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  • Pete Davison 2:04 pm on February 8, 2012 Permalink
    Tags: , , games journalism,   

    @redswir1 Separating sites into sub-communities might not be a terrible idea, either. Segregating by platform isn’t particularly useful because all it tends to lead to is platform trolling. Some multiformat sites don’t even bother to review Xbox 360, PC and PS3 versions of a game separately, anyway, simply copypasting the review over, making the whole thing somewhat pointless.

    If you knew you could go to the fighting game section of a site and get some in-depth commentary on your favourite characters, though? Or the strategy game section and read all about the very best that Eastern Europe had to offer? Or the “weird shit” (probably don’t call it that, though — stigmatising a particular subcommunity isn’t helpful) section where you could read about arty indie games and visual novels? I’d be for that, though given the relatively small sizes of most site staffs, I’m not sure how practical that would be.

    That’d be a cool job title, though. “Fighting Game Editor, VidCon.com”

  • Pete Davison 1:54 pm on February 8, 2012 Permalink
    Tags: , , games journalism,   

    @feenwager Yes, that’s sort of what I meant, really, I think. Not necessarily a, say, entirely sports game-focused site (actually, that might not be a terrible idea — you could get a staff of people who were both gamers AND sports fans to run that), but a site who can look at particular “breeds” of game on their own merits rather than comparing them to non-equivalent blockbusters. The fact that Catherine was reviewed on the same scale as Battlefield 3 is ludicrous — the text of its low-scoring reviews made it even more ridiculous. 4.5 out of 10 but a review that commended it for its ambition and mature narrative? Hmmmm.

    My point, essentially, is that sites simply can’t be catch-alls any more. The medium is far too broad for that. Stuff gets lost, ignored or judged unfairly.

    And c’mon. You know you want to bang a handicapable honey really. 😉

  • Pete Davison 1:21 pm on February 8, 2012 Permalink
    Tags: , , games journalism,   

    @unmanneddrone More “freeform” games such as strategy titles are interesting ones because they can be the source of emergent narrative led almost entirely by the player’s imagination. This can work with board games, too — I livetweeted a solo game of Pandemic the other week and it was a lot of fun to relate the game actions to a sort of “narrative”. I love reading that sort of thing. It was the @play thing on GameSetWatch that took this approach with roguelikes and piqued my interest in the genre enough to seek out and play a whole bunch of them.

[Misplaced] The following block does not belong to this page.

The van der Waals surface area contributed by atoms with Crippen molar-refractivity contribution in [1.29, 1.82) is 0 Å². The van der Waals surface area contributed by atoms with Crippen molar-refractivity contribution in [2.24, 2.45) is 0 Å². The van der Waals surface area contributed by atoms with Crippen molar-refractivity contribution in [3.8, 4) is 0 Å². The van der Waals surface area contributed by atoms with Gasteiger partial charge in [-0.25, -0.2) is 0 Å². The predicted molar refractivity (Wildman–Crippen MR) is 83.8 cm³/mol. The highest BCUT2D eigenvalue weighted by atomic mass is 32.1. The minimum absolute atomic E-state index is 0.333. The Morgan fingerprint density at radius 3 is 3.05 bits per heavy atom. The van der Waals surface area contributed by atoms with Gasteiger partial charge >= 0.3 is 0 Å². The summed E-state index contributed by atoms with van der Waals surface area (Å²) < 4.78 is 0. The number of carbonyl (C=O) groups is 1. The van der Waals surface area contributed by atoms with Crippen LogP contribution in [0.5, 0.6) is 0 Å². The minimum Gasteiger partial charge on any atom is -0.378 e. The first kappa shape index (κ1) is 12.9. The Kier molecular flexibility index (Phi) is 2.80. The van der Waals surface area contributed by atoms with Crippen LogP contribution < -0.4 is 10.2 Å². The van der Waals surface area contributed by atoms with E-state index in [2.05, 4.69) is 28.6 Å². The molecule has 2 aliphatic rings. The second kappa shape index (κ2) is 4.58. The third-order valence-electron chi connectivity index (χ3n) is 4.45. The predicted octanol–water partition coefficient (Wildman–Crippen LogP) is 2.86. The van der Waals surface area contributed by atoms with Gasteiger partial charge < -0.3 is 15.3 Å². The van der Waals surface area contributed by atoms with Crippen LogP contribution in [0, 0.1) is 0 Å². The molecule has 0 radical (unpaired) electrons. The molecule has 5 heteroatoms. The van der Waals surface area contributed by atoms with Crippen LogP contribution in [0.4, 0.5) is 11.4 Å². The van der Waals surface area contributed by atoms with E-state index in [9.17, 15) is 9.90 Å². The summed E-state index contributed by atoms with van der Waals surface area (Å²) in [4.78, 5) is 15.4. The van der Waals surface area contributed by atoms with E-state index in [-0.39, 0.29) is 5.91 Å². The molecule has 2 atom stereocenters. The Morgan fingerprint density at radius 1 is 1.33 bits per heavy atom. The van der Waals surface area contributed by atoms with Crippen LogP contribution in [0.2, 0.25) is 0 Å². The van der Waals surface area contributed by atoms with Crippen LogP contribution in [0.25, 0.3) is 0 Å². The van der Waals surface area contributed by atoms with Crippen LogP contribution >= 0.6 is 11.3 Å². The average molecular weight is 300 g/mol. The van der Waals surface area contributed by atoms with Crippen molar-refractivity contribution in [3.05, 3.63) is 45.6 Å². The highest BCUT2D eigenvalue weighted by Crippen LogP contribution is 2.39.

EDIT: Love the look of that iOS game, but 1) it doesn’t appear to be available in the UK store and 2) the only trouble I find with that sort of game is finding other people who are playing. When you live relatively out in the boondocks like me, the social parts of the game are somewhat lost. 🙂

  • unmanneddrone 1:14 pm on February 8, 2012 Permalink
    Tags: , , games journalism   

    @angryjedi Spot on, Pete. Your KS blog posts of late being a case in point, I do love a good game diary. If a journo is spending a bunch of hours with a game, I’d much rather have them jot down points as they go. It paints a nice picture of the progression, gives insight into both the player and the title, and for my money, does a better job in illustrating player interpretation on the fly.

    I remember reading this smashing GalCiv2 game diary that was so good, it even was turned into book form and given away with PC Gamer UK in 2008. I’d recommend that to @bowlisimo, actually. His complaint that GalCiv2 doesn’t have much in the way of personality is true to an extent, but a good game diary can definitely light the fires of intrigue and excitement, and would be a fine reignition of waned interest. Especially if it’s humorous.

  • Pete Davison 12:08 pm on February 8, 2012 Permalink
    Tags: , , games journalism,   

    You guys are thinking like me on the review scores thing, it seems. I shouldn’t be surprised. Like Alex, I too tend to go by peer recommendation rather than review scores. Sure, I’ve written my share of reviews in my time, but I’ve always tried to get the “essence” of the review across in my text. Whether or not anyone actually READ it is another matter. I know the guys at Trendy certainly appreciated my complimentary review of Dungeon Defenders, however — a quote from me is still visible on Steam, even if the review it’s from is no longer with us. *sniff*